UN urges Assad to allow aid to reach 2 million 'in desperate need'

UN urges Assad to allow aid to reach 2 million 'in desperate need'
The UN has urged the Syrian regime to allow aid in for two million civilians in desperate need of assistance.
3 min read
The UN humanitarian chief described the situation in Idlib as 'alarming' [Getty]

The UN humanitarian chief on Tuesday urged the Syrian regime primarily, but also some rebel groups, to allow the delivery of aid to more than 2 million desperate people in hard-to-reach areas.

Mark Lowcock told the UN Security Council the situation in Idlib - one of the opposition's last remaining footholds in Syria - is "alarming" with airstrikes, clashes between armed groups, overcrowding, and severely stretched basic services.

He said the first convoy in more than two months is due to go to arrive in northern rural Homs on Wednesday, with assistance for nearly 93,000 people.

France's UN Ambassador Francois Delattre called the humanitarian situation throughout Syria "alarming", saying access for relief agencies and aid organisations to deliver humanitarian assistance "is still very much constrained".

In Idlib, he said, there are more than two million people including hundreds of thousands of Syrians evacuated from cities captured by the regime, many who lack "everything" living in over-saturated camps.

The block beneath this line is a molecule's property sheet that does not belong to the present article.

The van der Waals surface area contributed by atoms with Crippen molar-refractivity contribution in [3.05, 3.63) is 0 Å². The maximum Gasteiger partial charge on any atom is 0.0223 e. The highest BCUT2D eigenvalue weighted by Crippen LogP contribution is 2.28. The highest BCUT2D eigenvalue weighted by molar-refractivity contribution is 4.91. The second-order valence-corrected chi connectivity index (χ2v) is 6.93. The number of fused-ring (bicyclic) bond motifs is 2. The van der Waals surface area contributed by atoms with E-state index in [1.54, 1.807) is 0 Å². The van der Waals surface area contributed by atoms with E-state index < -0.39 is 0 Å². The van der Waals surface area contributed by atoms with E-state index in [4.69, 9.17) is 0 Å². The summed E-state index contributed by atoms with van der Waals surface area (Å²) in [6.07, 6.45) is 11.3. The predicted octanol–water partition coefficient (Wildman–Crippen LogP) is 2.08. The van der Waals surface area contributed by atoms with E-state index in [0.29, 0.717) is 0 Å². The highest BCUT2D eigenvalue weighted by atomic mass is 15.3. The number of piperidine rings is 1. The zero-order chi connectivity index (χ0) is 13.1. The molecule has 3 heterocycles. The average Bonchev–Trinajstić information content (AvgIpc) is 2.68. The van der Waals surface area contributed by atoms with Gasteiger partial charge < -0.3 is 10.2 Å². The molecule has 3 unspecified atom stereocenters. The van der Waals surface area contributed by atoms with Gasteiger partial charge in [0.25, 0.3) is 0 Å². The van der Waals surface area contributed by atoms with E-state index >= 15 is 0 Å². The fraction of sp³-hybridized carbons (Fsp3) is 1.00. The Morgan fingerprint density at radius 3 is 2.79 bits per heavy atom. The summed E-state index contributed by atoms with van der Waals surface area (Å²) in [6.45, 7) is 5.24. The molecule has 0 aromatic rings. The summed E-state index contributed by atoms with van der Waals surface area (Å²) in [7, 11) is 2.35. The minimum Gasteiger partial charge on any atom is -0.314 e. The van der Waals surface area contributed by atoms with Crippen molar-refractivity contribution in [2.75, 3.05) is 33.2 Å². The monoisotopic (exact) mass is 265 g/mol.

"We must do everything we can to prevent Idlib to become a new humanitarian disaster," he said in a statement.

In the Damascus suburbs of eastern Ghouta, Lowcock said the government asked the UN to provide assistance after it retook the former rebel-held area and he released $16 million. But he said the UN has only received authorisation to visit once since mid-March.

The humanitarian chief reiterated the UN's request to facilitate access, saying the government has approved a convoy to aid 70,000 people in the eastern Ghouta town of Douma, but "facilitation letters have not been provided".

Lowcock, the undersecretary-general for humanitarian affairs, said the 2 million Syrians in hard-to-reach areas "in places like northern rural Homs, Douma and southern Damascus are some of the most desperate in the country".

So far this year, he said, only six convoys have reached those area helping 169,000 people, "less than 20 percent of the people we would like to be reaching".

Lowcock urged the Security Council to support his office's efforts to ensure "safe, unimpeded and sustained access" to those Syrians in greatest need.

The Syrian war began when the Baath regime, in power since 1963 and led by President Bashar al-Assad, responded with military force to peaceful protests demanding democratic reforms.

This triggered an armed rebellion fuelled by mass defections from the Syrian army.

According to independent monitors, hundreds of thousands of civilians have been killed in the war, mostly by the regime and its powerful allies, and millions have been displaced both inside and outside of Syria.

The brutal tactics pursued mainly by the regime, which have included the use of chemical weapons, sieges, mass executions and torture against civilians have led to war crimes investigations.